By Way of Introduction

Alicia Cannizzo, Medusa, 2010. Ceramic with gauche and wax.

“I write entirely to find out what I am thinking, what I am looking at, what I see and what it means. What I want and what I fear.” — Joan Didion

“Give yourself fully to your endeavors. Decide to construct your character through excellent actions and determine to pay the price of a worthy goal. The trials you encounter will introduce you to your strengths.” — Epictetus

I have loved the things humans make my whole life. I have also reveled in being able to make things, even as a little girl. An introduction is a tricky thing to write about one’s self, but I think that just about sums me up. I keep the two above quotes on my computer, on sticky notes, to remind me of what I am up to when I get low. It is easy to get low when the things you value don’t lead to immediate renumeration. History, myth, the human body, the human making sense of the world. The human capacity to make and think and see. These are the things I am curious about and they drive me. They don’t tend to pay very well, but I am making a life based on these values. These essays are a chronicle of the journey.

I studied sculpture as an undergraduate at the Evergreen State College. I specialized in ceramics and wrote romanticized essays about the effect of handmade things on a life of quiet beauty. In my senior year I completed a series of figurative ceramic sculptures that explored modern notions of memory held within the body using the visual language of medieval body-part reliquaries. The work received a little flurry of small-town attention. It also got me hooked on historical research. As I studied reliquaries from the late medieval period, I became fixated on the intersection between the material and the spiritual, the capacity for base matter to hold a truth about the most immaterial of relationships, that between the human and the divine. Even more, I began to see in the past a culture in which art had been both affective and effective, and actual created ways of perceiving the world, had encouraged physical encounters such as touch, kisses, even an embrace. I wanted to understand a culture in which art had held that much potency, and find ways to bring it into the present if I could.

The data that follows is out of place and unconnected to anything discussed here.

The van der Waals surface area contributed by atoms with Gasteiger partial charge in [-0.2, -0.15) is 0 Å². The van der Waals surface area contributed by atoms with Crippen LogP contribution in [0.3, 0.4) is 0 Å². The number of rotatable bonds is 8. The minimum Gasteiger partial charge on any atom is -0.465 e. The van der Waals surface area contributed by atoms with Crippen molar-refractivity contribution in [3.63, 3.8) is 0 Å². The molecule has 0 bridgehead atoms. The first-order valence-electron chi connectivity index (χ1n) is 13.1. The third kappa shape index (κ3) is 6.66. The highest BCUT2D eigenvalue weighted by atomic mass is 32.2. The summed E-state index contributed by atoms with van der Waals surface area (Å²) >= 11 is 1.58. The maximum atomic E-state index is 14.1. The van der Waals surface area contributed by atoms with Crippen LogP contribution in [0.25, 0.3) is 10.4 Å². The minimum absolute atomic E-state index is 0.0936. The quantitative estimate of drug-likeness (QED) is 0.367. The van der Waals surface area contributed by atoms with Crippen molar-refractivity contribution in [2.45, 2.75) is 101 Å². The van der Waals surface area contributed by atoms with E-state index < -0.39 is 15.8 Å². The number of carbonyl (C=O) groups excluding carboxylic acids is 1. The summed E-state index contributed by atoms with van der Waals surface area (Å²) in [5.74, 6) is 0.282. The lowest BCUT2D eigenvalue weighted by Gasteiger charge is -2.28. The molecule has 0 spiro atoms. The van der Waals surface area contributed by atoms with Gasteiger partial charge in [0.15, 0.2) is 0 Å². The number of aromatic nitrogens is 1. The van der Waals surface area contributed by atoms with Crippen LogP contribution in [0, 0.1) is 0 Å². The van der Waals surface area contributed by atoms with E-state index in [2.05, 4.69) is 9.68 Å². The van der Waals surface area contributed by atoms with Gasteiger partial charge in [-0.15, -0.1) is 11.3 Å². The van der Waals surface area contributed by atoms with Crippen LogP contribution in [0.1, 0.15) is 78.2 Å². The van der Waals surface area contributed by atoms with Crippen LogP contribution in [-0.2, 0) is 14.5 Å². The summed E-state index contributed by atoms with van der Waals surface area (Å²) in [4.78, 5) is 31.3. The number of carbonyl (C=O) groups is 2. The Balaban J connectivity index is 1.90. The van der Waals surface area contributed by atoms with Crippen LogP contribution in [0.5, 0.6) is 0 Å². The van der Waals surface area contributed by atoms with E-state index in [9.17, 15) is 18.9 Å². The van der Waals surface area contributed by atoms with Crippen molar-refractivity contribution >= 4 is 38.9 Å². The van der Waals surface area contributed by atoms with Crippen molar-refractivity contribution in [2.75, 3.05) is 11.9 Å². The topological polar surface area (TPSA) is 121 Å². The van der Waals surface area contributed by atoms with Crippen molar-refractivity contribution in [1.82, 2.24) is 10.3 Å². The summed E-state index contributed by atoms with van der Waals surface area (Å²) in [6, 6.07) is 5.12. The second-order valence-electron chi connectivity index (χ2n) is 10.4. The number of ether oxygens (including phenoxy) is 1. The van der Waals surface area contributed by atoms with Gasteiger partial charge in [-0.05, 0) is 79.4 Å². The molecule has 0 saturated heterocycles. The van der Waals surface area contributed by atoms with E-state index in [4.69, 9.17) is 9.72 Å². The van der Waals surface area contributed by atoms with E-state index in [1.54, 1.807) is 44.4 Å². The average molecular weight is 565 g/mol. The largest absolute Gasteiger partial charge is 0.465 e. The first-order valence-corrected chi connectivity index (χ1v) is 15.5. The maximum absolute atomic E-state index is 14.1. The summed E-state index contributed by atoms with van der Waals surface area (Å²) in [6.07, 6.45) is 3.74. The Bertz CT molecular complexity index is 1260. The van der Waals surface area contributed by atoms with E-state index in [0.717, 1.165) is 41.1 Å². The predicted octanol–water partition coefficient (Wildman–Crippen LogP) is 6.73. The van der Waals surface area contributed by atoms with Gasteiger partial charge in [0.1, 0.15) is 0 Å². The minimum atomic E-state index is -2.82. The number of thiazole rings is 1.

My quest to understand the experience of art in the past led me to graduate school. I received an MA in art history from the University of Wisconsin-Madison in 2014, and moved to NYC that same year to pursue a PhD in art history. Since moving to the city I have had the extraordinary opportunity to intern at The Cloisters, to study textiles at The Metropolitan Museum of Art, and to teach the history of art both at Hunter College and at NYU. In 2017 I began to miss making work, and I have found opportunities since then to continue my own studio practice both on my own and as a part of the production team at Jono Pandolfi Designs. I am still working on my dissertation, but hope to be done by May of 2022. This blog is about everything I think about and learn, about my own creative process and my relationship to the distant past. Thank you for reading, I hope it inspires or feeds your own intellectual process.

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